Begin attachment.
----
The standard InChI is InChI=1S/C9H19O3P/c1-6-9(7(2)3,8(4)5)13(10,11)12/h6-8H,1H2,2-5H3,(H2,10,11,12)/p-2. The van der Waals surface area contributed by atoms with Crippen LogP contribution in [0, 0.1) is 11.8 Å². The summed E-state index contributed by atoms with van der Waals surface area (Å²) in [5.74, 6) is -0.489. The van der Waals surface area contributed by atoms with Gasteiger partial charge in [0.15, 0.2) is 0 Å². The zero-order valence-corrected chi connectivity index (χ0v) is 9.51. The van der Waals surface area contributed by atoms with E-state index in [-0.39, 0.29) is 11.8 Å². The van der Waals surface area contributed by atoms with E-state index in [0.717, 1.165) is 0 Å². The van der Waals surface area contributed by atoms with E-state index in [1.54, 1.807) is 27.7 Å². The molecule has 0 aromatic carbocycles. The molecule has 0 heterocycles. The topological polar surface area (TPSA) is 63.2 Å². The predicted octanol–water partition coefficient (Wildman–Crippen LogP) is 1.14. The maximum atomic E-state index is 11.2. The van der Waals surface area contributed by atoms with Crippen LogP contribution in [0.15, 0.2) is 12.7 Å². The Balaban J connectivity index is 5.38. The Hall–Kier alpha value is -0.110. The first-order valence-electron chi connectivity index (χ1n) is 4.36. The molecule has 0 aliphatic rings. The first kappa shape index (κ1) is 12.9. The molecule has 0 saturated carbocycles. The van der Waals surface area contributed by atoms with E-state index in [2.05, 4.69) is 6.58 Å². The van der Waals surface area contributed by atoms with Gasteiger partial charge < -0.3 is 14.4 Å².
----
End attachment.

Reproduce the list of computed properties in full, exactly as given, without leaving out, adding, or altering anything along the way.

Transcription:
The standard InChI is InChI=1S/C9H19O3P/c1-6-9(7(2)3,8(4)5)13(10,11)12/h6-8H,1H2,2-5H3,(H2,10,11,12)/p-2. The van der Waals surface area contributed by atoms with Crippen LogP contribution in [0, 0.1) is 11.8 Å². The summed E-state index contributed by atoms with van der Waals surface area (Å²) in [5.74, 6) is -0.489. The van der Waals surface area contributed by atoms with Gasteiger partial charge in [0.15, 0.2) is 0 Å². The zero-order valence-corrected chi connectivity index (χ0v) is 9.51. The van der Waals surface area contributed by atoms with E-state index in [-0.39, 0.29) is 11.8 Å². The van der Waals surface area contributed by atoms with E-state index in [0.717, 1.165) is 0 Å². The van der Waals surface area contributed by atoms with E-state index in [1.54, 1.807) is 27.7 Å². The molecule has 0 aromatic carbocycles. The molecule has 0 heterocycles. The topological polar surface area (TPSA) is 63.2 Å². The predicted octanol–water partition coefficient (Wildman–Crippen LogP) is 1.14. The maximum atomic E-state index is 11.2. The van der Waals surface area contributed by atoms with Crippen LogP contribution in [0.15, 0.2) is 12.7 Å². The Balaban J connectivity index is 5.38. The Hall–Kier alpha value is -0.110. The first-order valence-electron chi connectivity index (χ1n) is 4.36. The molecule has 0 aliphatic rings. The first kappa shape index (κ1) is 12.9. The molecule has 0 saturated carbocycles. The van der Waals surface area contributed by atoms with E-state index in [2.05, 4.69) is 6.58 Å². The van der Waals surface area contributed by atoms with Gasteiger partial charge < -0.3 is 14.4 Å².